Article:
Godey’s Lady’s Book magazine contained long short stories, plays, recipes, craft patterns, fashion plates, poems, and other items. These three bits of advice for their readers’ families appeared in the June 1866 issue as people were pulling their lives back together after the Civil War.
It is often said of persons, in a complimentary way, that they are sociable, meaning that they are friendly and talkative; but it depends somewhat on the character of a person’s speech, as well as its quantity, whether his acquaintance is desirable or not. Persons may be ever so well meaning, but if their conversation is only of the prevailing sickness, or the last horrible murder in the papers, unless you incline particularly to such kind of entertainment, they will be likely to prove dull companions in the end.
Or if an acquaintance is simply prosy, and talks with as dignified an air as if he fancied himself to be delivering a lecture on some moral subject, without any of the familiar language which makes intercourse with friends so charming, you will be as likely to go to sleep during his discourse as you would in a railway carriage while it is in motion, and wake up when he stopped. Or, if your caller should happen to be one full of his or her own petty cares, who will treat you to a history of all their little vexations, you will soon become tired, or irritable, or both; but no matter, you must hear all their plans for the present and future, whether you will or not. Sometimes, too, from this kind of sociable people, you will hear nothing but bits of flying gossip about people you are not at all interested in.
But when a friend enters about your own stamp, and you cannot speak without calling up a response from his mind; when your ideas and experiences correspond, and you heart grows lighter with the friendly interchange of thought, you are enjoying one of the highest pleasures of social intercourse. Such hours need not be counted among the vanishing pleasures, for the recollection of them is agreeable to both ever after.
KIND-HEARTEDNESS TO CHILDREN
Blessed be the hand that prepares a pleasure for a child, for there is no saying when and where it may again bloom forth. Does not almost everybody remember some kind-hearted man who showed him a kindness in the happy days of his childhood?
The writer of this recollects, when a barefooted lad, he stood at the wooden fence of a little garden in his native village, while with longing eyes he gazed on the flowers which were blooming there in the brightness of a Sunday morning. Their owner came forth from his little cottage. He was a wood-cutter, and spent the whole week at work in the woods. He had come into the garden to gather flowers to place in the button-hole of his coat when he went to church. He saw the boy, and, breaking off the most beautiful of his carnations, he gave it to him.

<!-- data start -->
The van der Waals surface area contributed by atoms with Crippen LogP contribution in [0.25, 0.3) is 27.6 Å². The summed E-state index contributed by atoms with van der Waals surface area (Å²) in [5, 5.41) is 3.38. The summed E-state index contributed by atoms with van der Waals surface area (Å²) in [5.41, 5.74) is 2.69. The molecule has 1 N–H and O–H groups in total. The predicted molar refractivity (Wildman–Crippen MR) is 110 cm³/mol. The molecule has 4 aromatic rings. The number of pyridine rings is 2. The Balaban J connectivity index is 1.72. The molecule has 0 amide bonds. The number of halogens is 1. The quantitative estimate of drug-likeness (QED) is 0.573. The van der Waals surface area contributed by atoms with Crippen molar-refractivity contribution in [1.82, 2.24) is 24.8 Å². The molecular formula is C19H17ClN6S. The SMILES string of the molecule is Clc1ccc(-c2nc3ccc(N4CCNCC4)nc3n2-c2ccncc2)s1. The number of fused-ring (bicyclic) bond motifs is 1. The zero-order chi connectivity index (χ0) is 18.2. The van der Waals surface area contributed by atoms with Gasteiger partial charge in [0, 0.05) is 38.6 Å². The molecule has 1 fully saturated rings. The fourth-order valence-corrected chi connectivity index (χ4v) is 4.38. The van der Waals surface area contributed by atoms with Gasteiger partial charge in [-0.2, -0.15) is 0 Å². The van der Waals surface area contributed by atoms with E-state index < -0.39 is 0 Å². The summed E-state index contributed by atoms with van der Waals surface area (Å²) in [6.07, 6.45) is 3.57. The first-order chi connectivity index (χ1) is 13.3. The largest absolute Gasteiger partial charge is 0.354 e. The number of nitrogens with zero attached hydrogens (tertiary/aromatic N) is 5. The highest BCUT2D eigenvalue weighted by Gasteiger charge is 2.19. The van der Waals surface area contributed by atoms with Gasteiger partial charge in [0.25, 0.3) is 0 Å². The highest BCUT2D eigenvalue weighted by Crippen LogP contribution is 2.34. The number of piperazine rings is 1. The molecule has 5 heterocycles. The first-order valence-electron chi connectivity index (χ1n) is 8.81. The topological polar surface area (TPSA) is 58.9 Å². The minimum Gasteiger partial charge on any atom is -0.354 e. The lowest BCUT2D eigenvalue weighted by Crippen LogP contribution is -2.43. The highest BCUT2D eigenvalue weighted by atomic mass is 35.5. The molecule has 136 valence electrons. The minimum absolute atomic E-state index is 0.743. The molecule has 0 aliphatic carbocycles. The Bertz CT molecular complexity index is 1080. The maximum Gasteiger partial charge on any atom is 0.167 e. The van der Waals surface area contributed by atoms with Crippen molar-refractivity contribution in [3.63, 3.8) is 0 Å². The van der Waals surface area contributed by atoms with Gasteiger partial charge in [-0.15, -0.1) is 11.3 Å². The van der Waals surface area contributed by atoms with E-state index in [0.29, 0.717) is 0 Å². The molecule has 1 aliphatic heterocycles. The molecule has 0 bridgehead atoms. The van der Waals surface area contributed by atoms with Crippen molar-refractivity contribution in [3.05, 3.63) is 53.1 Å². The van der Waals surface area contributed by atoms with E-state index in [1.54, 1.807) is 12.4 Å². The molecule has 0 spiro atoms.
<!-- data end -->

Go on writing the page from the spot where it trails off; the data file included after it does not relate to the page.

Neither the giver nor the receiver spoke a word, and with bounding steps the boy ran home. And now here, at a vast distance from that home, after so many years, the feeling of gratitude which agitated the breast of that boy, expresses itself on paper. The carnation has long since withered, but it now blooms afresh.
EAT YOUR BROWN BREAD FIRST
It is a plain, but faithful saying, “Eat your brown bread first;” nor is there a better rule for a young man’s outset in the world. While you continue single you may live within as narrow limits as you please; and it is then you must begin to save in order to be provided for the more enlarged expenses of your future family.
Besides, a plain, frugal life is then supported more cheerfully; it is your own choice, and it is to be justified on the best and most honest principles in the world, and you have nobody’s pride to struggle with, or appetites to master but your own. As you advance in life and success, it will be expected you should give yourself greater indulgence; and you may then be allowed to do it both reasonably and safely.
Source: Godey’s Lady’s Book, June 1866
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